In 2001, the House of Lord held that in Anwanyu that there is a public interest in discrimination claims being fully heard. They should not be struck out. Despite this, it is fashionable for employers to attempt to strike out discrimination claims at a Preliminary Hearing on the grounds that they are doomed to fail. The new procedural rules encourage this as do the Tribunals themselves. Moreover the early knock out blow is a tempting prospect, promising a huge saving in managerial time.  Against this background the judgment of Judge Serota QC in QDOS Consulting v Swanson [2012] represents something of a reality check. Judge Serota points out that where such an application reveals a substantial factual dispute it will almost certainly fail. Likewise where it involves wading through large quantities of documents.  And an alleged need for oral evidence is likely to be self defeating demonstrating only that there is a real dispute which needs a final hearing.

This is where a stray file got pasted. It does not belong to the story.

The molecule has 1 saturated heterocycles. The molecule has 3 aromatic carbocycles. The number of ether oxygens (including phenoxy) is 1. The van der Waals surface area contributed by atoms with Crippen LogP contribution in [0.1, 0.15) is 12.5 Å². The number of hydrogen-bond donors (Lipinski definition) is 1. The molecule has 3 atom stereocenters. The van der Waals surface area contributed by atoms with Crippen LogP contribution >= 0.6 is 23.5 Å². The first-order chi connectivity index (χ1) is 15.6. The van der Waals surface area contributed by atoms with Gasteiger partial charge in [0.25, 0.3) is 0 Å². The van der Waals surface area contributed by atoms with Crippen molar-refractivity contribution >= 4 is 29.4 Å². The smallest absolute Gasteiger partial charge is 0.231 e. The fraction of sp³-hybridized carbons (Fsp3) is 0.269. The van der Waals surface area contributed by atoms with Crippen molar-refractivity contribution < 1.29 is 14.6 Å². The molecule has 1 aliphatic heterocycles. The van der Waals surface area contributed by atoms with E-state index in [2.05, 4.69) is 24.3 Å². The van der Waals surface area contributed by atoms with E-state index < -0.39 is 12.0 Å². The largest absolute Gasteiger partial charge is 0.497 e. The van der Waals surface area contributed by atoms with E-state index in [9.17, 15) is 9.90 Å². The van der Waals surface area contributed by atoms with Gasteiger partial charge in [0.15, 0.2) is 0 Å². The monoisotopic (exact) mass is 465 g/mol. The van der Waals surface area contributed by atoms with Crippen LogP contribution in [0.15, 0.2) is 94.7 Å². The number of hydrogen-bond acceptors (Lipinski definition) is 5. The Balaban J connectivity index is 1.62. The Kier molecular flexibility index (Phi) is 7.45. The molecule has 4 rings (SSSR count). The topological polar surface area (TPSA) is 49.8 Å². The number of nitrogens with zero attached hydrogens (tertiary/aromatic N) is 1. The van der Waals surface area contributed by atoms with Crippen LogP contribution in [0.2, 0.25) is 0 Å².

The judge’s conclusion is striking:

Where there are real factual disputes the parties should prepare for a full hearing rather than dissipate their energy and resources and, I would add, of Employment Tribunals,  on deceptively attractive shortcuts.

Indeed Respondents who waste resources in this way may find themselves facing a costs application.